Biochemistry and Pharmacology - Research Publications

Permanent URI for this collection

Search Results

Now showing 1 - 10 of 1155
  • Item
    Thumbnail Image
    Photophysical and Fluorescence Anisotropic Behavior of Polyfluorene β-Conformation Films
    Yu, M-N ; Soleimaninejad, H ; Lin, J-Y ; Zuo, Z-Y ; Liu, B ; Bo, Y-F ; Bai, L-B ; Han, Y-M ; Smith, TA ; Xu, M ; Wu, X-P ; Dunstan, DE ; Xia, R-D ; Xie, L-H ; Bradley, DDC ; Huang, W (AMER CHEMICAL SOC, 2018-01-18)
    We demonstrate a systematic visualization of the unique photophysical and fluorescence anisotropic properties of polyfluorene coplanar conformation (β-conformation) using time-resolved scanning confocal fluorescence imaging (FLIM) and fluorescence anisotropy imaging microscopy (FAIM) measurements. We observe inhomogeneous morphologies and fluorescence decay profiles at various micrometer-sized regions within all types of polyfluorene β-conformational spin-coated films. Poly(9,9-dioctylfluorene-2,7-diyl) (PFO) and poly[4-(octyloxy)-9,9-diphenylfluoren-2,7-diyl]-co-[5-(octyloxy)-9,9-diphenylfluoren-2,7-diyl] (PODPF) β-domains both have shorter lifetime than those of the glassy conformation for the longer effective conjugated length and rigid chain structures. Besides, β-conformational regions have larger fluorescence anisotropy for the low molecular rotational motion and high chain orientation, while the low anisotropy in glassy conformational regions shows more rotational freedom of the chain and efficient energy migration from amorphous regions to β-conformation as a whole. Finally, ultrastable ASE threshold in the PODPF β-conformational films also confirms its potential application in organic lasers. In this regard, FLIM and FAIM measurements provide an effective platform to explore the fundamental photophysical process of conformational transitions in conjugated polymer.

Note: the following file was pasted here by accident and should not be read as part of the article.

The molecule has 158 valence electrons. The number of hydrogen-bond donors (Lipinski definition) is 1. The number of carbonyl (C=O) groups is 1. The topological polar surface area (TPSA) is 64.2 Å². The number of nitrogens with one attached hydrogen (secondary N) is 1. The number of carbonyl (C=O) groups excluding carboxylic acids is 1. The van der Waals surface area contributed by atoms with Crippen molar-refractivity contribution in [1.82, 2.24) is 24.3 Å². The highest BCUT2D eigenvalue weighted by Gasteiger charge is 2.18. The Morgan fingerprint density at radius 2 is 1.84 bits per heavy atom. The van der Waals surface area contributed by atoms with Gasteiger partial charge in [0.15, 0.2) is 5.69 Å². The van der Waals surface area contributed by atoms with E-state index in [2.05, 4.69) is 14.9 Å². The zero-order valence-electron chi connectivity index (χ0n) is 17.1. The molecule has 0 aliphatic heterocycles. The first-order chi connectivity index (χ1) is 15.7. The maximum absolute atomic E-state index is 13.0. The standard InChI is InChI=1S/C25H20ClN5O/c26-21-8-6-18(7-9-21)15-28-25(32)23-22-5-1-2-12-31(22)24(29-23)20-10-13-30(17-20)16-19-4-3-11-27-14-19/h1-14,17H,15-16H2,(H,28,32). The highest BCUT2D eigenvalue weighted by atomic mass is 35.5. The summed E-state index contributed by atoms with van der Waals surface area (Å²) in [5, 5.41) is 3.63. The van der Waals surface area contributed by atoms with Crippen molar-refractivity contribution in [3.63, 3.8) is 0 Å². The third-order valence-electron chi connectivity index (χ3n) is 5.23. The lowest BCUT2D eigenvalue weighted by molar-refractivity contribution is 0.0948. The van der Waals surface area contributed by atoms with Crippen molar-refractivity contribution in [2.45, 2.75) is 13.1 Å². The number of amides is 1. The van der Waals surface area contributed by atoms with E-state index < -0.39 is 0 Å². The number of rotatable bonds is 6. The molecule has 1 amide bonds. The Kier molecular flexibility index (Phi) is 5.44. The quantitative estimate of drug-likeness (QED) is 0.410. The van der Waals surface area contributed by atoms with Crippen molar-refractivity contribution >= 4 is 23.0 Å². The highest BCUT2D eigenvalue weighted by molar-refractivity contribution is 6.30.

• Item
    Thumbnail Image
    Highly Efficient Luminescent Solar Concentrators by Selective Alignment of Donor-Emitter Fluorophores
    Zhang, B ; Gao, C ; Soleimaninejad, H ; White, JM ; Smith, TA ; Jones, DJ ; Ghiggino, KP ; Wong, WWH (AMER CHEMICAL SOC, 2019-04-23)
    Vertically aligning fluorophores to the surface of a waveguide is known to be an effective approach to improve the optical quantum efficiency (OQE) of luminescent solar concentrators (LSCs). While the chromophore alignment assists waveguiding of the emitted photons to the LSC edges, it also significantly reduces the light-harvesting properties of the LSC. We report here a fluorophore pair consisting of a sphere-shaped energy donor and a rod-shaped emitter that was incorporated in LSCs to provide selective fluorophore alignment to address the reduced incident-light absorption issue. A liquid-crystal polymer matrix was used to perpendicularly align the rod-shaped acceptors to a favorable orientation for light guiding, while the sphere-shaped donor was randomly oriented to maintain its light-absorbing properties. The OQE of LSC devices with this selectively aligned donor-acceptor fluorophore system is 78% without significant loss of light-harvesting capability.
  • Item
    Thumbnail Image
    Extinction of a cocaine-taking context that protects against drug-primed reinstatement is dependent on the metabotropic glutamate 5 receptor
    Kim, JH ; Perry, C ; Luikinga, S ; Zbukvic, I ; Brown, RM ; Lawrence, AJ (WILEY, 2015-05)